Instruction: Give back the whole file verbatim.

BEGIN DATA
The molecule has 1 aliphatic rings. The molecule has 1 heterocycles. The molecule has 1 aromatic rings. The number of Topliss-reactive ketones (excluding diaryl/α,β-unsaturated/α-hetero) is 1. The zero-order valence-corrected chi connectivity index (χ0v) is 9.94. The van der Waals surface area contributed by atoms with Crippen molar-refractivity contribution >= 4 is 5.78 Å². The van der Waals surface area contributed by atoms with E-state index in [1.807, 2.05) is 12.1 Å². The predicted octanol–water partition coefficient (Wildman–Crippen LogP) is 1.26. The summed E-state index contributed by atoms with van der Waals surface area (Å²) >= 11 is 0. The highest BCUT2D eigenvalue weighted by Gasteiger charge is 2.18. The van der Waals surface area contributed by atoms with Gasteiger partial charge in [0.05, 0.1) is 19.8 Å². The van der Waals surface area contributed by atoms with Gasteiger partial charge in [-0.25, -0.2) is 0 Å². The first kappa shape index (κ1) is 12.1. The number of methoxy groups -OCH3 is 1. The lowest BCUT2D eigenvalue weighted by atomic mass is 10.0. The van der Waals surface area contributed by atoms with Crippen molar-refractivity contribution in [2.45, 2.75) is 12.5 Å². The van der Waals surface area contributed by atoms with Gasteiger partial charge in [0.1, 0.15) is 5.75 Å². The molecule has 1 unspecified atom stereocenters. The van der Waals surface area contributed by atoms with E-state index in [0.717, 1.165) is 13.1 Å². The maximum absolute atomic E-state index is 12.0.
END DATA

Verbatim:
The molecule has 1 aliphatic rings. The molecule has 1 heterocycles. The molecule has 1 aromatic rings. The number of Topliss-reactive ketones (excluding diaryl/α,β-unsaturated/α-hetero) is 1. The zero-order valence-corrected chi connectivity index (χ0v) is 9.94. The van der Waals surface area contributed by atoms with Crippen molar-refractivity contribution >= 4 is 5.78 Å². The van der Waals surface area contributed by atoms with E-state index in [1.807, 2.05) is 12.1 Å². The predicted octanol–water partition coefficient (Wildman–Crippen LogP) is 1.26. The summed E-state index contributed by atoms with van der Waals surface area (Å²) >= 11 is 0. The highest BCUT2D eigenvalue weighted by Gasteiger charge is 2.18. The van der Waals surface area contributed by atoms with Gasteiger partial charge in [0.05, 0.1) is 19.8 Å². The van der Waals surface area contributed by atoms with Gasteiger partial charge in [-0.25, -0.2) is 0 Å². The first kappa shape index (κ1) is 12.1. The number of methoxy groups -OCH3 is 1. The lowest BCUT2D eigenvalue weighted by atomic mass is 10.0. The van der Waals surface area contributed by atoms with Crippen molar-refractivity contribution in [2.45, 2.75) is 12.5 Å². The van der Waals surface area contributed by atoms with Gasteiger partial charge in [0.1, 0.15) is 5.75 Å². The molecule has 1 unspecified atom stereocenters. The van der Waals surface area contributed by atoms with E-state index in [0.717, 1.165) is 13.1 Å². The maximum absolute atomic E-state index is 12.0.